ROBERTSON BARRACKS, Northern Territory, Australia – After leaving
the US at age eight, Lance Cpl. Brian Walsh, assaultman, Weapons
Platoon, Lima Company, 3rd Battalion, 3rd Marine Regiment, Marine
Rotational Force – Darwin, still wanted to become a United States
Marine. He traveled back overseas and more than 5,000 miles to
fulfill that dream.
July 7, 2013 -- Lance Cpl. Brian Walsh,
assaultman, Weapons Platoon, Lima Company, 3rd Battalion, 3rd Marine
Regiment, Marine Rotational Force – Darwin, traveled back overseas
and more than 5,000 miles from Crosshaven, Ireland, to San Diego to
fulfill his dream of becoming a Marine. More than two years after
joining the Corps, Walsh came to Australia with Lima Co., 3rd Bn.,
3rd Marine Regiment, as part of the second iteration of MRF-D.
Because the Australians share the Irish passion for rugby, Walsh has
been able to catch almost every game of Munster, an Irish rugby
team, during his time here. (U.S. Marine Corps photo by Sgt. Sarah
In 2010, Walsh returned to Royal Oak, Mich., from
Crosshaven, Ireland, to stay with his aunt and pursue his
life-long goal. He met with a Marine recruiter to discuss
his ambition to become part of a brotherhood he has admired
since he was a young child.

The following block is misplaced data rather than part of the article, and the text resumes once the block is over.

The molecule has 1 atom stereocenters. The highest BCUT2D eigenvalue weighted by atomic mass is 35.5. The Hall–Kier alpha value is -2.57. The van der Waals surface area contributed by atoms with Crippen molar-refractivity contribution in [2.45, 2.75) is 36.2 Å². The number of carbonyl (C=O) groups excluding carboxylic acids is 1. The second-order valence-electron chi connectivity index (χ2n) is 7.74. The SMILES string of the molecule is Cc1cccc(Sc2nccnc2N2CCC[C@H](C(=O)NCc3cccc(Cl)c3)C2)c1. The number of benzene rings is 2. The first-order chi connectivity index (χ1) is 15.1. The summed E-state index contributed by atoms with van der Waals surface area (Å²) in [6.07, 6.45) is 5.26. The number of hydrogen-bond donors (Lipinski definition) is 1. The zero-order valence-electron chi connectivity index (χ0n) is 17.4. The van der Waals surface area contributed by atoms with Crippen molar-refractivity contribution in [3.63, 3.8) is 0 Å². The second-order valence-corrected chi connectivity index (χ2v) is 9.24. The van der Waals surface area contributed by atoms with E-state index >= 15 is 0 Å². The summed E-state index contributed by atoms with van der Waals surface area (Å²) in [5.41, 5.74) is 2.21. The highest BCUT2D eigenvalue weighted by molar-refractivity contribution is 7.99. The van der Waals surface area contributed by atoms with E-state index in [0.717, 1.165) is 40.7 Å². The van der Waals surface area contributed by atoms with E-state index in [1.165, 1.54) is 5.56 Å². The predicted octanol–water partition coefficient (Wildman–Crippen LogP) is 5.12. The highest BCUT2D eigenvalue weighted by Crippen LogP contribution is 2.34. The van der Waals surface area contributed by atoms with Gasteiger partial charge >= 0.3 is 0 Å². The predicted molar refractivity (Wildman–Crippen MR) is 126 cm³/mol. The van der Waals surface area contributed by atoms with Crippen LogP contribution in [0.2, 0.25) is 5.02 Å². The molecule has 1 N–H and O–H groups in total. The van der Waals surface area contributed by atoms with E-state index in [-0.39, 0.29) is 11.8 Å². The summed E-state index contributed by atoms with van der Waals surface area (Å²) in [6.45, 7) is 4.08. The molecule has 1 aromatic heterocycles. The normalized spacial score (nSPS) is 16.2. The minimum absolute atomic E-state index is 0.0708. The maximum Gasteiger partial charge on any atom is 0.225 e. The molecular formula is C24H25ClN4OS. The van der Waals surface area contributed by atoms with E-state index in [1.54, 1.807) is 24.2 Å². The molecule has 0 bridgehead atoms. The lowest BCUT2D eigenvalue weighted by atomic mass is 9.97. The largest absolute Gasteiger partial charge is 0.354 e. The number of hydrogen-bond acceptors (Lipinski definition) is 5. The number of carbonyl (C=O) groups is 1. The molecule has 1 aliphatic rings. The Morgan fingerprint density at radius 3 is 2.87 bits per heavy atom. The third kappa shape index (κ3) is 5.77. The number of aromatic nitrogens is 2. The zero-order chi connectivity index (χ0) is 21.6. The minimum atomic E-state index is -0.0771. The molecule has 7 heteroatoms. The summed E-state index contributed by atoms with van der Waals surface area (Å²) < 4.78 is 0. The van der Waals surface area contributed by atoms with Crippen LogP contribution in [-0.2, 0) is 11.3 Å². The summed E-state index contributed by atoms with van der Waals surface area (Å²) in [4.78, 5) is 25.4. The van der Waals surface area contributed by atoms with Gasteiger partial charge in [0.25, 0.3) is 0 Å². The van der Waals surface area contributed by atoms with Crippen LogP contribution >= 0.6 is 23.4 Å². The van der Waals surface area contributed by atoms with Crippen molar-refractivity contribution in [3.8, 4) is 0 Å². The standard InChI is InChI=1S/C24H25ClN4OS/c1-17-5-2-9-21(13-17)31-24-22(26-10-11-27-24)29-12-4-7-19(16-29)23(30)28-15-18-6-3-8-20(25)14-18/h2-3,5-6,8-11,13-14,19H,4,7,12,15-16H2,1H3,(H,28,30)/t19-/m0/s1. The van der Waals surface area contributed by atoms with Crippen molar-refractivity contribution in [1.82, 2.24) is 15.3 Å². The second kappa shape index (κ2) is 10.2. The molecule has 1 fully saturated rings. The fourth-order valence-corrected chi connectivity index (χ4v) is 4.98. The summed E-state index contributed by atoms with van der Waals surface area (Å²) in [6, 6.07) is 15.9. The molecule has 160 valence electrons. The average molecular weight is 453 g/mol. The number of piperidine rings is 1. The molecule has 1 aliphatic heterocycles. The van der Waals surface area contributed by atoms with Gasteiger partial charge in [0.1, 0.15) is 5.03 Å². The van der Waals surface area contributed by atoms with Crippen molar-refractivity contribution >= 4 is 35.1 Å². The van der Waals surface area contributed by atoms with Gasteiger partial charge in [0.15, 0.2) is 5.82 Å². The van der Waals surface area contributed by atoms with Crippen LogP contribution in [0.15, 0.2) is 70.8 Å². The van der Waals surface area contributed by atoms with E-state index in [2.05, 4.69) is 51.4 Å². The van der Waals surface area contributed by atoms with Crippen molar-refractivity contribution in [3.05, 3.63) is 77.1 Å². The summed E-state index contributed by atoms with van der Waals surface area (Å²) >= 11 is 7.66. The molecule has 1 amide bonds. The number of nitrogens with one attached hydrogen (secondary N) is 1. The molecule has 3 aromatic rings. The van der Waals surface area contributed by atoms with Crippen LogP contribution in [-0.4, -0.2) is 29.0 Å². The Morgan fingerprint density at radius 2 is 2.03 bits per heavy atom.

“I always heard so many
stories about Marines,” said Walsh. “I wanted the honor of
wearing that uniform. It just looked better to me than any
of the other branches, and I've always been up for a bit of
Walsh found getting started on the
paperwork in order to wear that uniform he longed for proved
to be a bit of a challenge.
“It was funny because the
recruiters had never seen a case like mine,” explained
Walsh. “I brought them my paperwork and everything was
Irish. They didn't even know what it meant. They had to call
up the Irish Embassy and fax stuff to them.”
Wash has completed recruit training, he has accompanied Lima
Co. to Australia as part of the second iteration of MRF-D.
Throughout the past three months in the Top End, he has
noticed a lot of similarities between the Australian and
“Some of the slang words here are the
same as the ones in Ireland,” said Walsh. “Like ‘bin' for
trash and ‘pub' for bar. Not to mention they're into a lot
of the same sports as the Irish – like rugby.”
Walsh attended school in Ireland after leaving the states,
he found one of the ways he connected with his peers was by
playing rugby. While he didn't get to catch every Munster
game on TV in America, he is now able to watch his favorite
team play in almost every game here in Darwin.
huge rugby fan, and I played it pretty much the whole time I
lived in Ireland,” explained Walsh. “I've been playing a lot
out here, too. We're trying to get a team together for
Weapons Platoon. Hopefully we can go out in town and play a
After two years of serving in the Corps, Walsh
is just as enthusiastic about his job as he is about rugby.
“I get to come in and shoot rockets,” said Walsh. “All
of us in Weapons Platoon are like a family. We're really
close knit. I love my job.”
By USMC Sgt. Sarah Fiocco
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